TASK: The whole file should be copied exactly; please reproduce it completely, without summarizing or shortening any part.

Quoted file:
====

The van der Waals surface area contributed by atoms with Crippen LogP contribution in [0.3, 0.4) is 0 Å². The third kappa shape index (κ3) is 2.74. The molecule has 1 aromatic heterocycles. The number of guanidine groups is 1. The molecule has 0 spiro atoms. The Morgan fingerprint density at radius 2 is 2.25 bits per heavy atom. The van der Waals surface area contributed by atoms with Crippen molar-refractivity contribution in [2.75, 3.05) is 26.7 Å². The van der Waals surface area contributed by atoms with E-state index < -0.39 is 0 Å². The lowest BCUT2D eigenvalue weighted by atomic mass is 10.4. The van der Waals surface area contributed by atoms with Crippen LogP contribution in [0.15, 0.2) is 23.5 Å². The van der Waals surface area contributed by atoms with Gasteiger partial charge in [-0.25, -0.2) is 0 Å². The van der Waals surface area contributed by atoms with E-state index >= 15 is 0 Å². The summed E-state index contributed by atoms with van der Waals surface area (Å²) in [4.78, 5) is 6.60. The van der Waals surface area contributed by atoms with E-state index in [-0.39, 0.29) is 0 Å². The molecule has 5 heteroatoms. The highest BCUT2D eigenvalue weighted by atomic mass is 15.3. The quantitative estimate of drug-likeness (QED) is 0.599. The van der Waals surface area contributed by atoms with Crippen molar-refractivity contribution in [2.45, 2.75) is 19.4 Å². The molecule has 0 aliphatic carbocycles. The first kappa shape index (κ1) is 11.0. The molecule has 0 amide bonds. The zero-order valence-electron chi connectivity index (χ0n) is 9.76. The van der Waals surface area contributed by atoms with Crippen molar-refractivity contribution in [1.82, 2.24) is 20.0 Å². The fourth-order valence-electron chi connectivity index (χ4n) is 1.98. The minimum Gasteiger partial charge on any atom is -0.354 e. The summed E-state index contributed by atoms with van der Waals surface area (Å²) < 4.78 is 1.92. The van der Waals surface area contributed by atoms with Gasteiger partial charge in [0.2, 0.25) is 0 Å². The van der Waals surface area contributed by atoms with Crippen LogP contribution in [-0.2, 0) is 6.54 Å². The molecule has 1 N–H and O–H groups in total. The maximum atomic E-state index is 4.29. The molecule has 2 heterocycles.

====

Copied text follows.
The van der Waals surface area contributed by atoms with Crippen LogP contribution in [0.3, 0.4) is 0 Å². The third kappa shape index (κ3) is 2.74. The molecule has 1 aromatic heterocycles. The number of guanidine groups is 1. The molecule has 0 spiro atoms. The Morgan fingerprint density at radius 2 is 2.25 bits per heavy atom. The van der Waals surface area contributed by atoms with Crippen molar-refractivity contribution in [2.75, 3.05) is 26.7 Å². The van der Waals surface area contributed by atoms with E-state index < -0.39 is 0 Å². The lowest BCUT2D eigenvalue weighted by atomic mass is 10.4. The van der Waals surface area contributed by atoms with Crippen LogP contribution in [0.15, 0.2) is 23.5 Å². The van der Waals surface area contributed by atoms with Gasteiger partial charge in [-0.25, -0.2) is 0 Å². The van der Waals surface area contributed by atoms with E-state index >= 15 is 0 Å². The summed E-state index contributed by atoms with van der Waals surface area (Å²) in [4.78, 5) is 6.60. The van der Waals surface area contributed by atoms with E-state index in [-0.39, 0.29) is 0 Å². The molecule has 5 heteroatoms. The highest BCUT2D eigenvalue weighted by atomic mass is 15.3. The quantitative estimate of drug-likeness (QED) is 0.599. The van der Waals surface area contributed by atoms with Crippen molar-refractivity contribution in [2.45, 2.75) is 19.4 Å². The molecule has 0 aliphatic carbocycles. The first kappa shape index (κ1) is 11.0. The molecule has 0 amide bonds. The zero-order valence-electron chi connectivity index (χ0n) is 9.76. The van der Waals surface area contributed by atoms with Crippen molar-refractivity contribution in [1.82, 2.24) is 20.0 Å². The fourth-order valence-electron chi connectivity index (χ4n) is 1.98. The minimum Gasteiger partial charge on any atom is -0.354 e. The summed E-state index contributed by atoms with van der Waals surface area (Å²) < 4.78 is 1.92. The van der Waals surface area contributed by atoms with Gasteiger partial charge in [0.2, 0.25) is 0 Å². The van der Waals surface area contributed by atoms with Crippen LogP contribution in [-0.2, 0) is 6.54 Å². The molecule has 1 N–H and O–H groups in total. The maximum atomic E-state index is 4.29. The molecule has 2 heterocycles.